• Five Tips on Preparing your Business for the Next Big Storm

    In the wake of Hurricane Sandy, companies in NJ saw how the right emergency preparation and storm-protection methods could save lives and prevent the loss of important data. While reports have said the 2014 hurricane season was the weakest yet, the Atlantic hurricane season lasts through November and could make a late threat this year
    After speaking with property managers in Jersey City about how to write a business plan for hurricane season, we compiled business tips to help make sure you’re prepared.   
    1. Backup Generators to Prevent Power Outages

    Does your building have sufficient backup generators to keep the power up and running during a storm? Ask your property manager if your office is equipped with back up servers and recovery systems, should a backup generator go out as well. This is especially important for financial companies in Jersey City and for insurance companies throughout NJ. 111 Town Square Place is an example of an office building in Jersey City that is equipped with several lines of defense against power outages and was able to stay lit during Hurricane Sandy.

    2. Pick a Meeting Place and Stay In Touch

    Designate a meeting spot where employees know to gather should there by an emergency evacuation during a storm.  

    Develop and distribute an emergency phone tree with employees’ cell phone numbers and emergency contacts. By establishing a solid communication plan before hand, employees will know who to call if the office needs to stay closed and email is down.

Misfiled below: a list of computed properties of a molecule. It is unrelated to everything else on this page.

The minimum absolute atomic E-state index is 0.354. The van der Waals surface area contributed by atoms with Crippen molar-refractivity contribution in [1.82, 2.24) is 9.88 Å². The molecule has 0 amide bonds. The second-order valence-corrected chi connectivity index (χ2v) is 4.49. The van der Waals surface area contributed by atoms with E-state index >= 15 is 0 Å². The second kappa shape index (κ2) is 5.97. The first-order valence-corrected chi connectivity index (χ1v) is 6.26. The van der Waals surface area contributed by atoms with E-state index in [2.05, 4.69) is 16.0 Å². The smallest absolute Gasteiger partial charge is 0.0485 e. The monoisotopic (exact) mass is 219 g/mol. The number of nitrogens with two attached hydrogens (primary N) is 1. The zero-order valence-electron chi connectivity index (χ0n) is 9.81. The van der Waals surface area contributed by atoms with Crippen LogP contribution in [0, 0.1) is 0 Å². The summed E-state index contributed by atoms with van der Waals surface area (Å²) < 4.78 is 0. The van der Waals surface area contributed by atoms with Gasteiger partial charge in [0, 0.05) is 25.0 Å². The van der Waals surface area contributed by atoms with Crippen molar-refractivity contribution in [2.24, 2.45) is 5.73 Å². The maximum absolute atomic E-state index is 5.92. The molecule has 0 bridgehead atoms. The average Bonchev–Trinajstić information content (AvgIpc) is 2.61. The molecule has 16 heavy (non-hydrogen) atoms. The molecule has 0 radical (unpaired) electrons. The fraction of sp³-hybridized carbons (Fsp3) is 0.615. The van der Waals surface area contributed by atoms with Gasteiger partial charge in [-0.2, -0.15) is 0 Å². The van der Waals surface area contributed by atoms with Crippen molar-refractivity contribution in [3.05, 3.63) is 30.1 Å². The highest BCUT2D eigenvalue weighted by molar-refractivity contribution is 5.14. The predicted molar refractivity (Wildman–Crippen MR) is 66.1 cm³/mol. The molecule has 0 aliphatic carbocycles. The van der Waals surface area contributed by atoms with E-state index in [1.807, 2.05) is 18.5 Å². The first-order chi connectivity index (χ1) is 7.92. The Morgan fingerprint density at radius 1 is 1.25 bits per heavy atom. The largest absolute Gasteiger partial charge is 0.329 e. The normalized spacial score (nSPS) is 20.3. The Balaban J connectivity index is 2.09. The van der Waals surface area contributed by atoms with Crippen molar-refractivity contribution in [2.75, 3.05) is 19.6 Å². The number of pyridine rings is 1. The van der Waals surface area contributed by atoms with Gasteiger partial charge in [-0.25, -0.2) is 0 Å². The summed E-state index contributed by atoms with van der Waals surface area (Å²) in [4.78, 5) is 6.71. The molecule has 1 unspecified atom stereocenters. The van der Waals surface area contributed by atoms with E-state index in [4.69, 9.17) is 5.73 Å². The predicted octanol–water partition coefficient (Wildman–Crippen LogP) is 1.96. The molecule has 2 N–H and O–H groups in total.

3. Emergency Supplies

    In some cases, your office building will be designated as the safest place to stay during a storm or emergency. For these situations, make sure your office has a stocked emergency supply kit.  You can even create these kits yourself. They should include cases of water bottles, canned and pre-packaged foods that won’t spoil, plenty of flash lights and spare batteries, and a basic First Aid kit. 

    4. Contact Information

    Keep a list of important contact information in a common area that all employees have access to.  These numbers should include your local law enforcement, hospitals, American Red Cross and designated off-site emergency contacts.  

    5. Educate Employees

    Make sure employees know where the emergency exits and stairwells are and how to use them in case the building loses power or the elevators stop running.

    Host an emergency preparation session to discuss your emergency plan with all employees. Discussion points should include where to meet outside of the office, where the supply kits are and how to keep calm in an emergency.  Walking through a step-by-step plan is a helpful way to a company team feel safe and prepared.

    For additional resources, you can consult the NJ’s Office of Emergency Management, here: http://www.state.nj.us/njoem/plan/hurricanes.html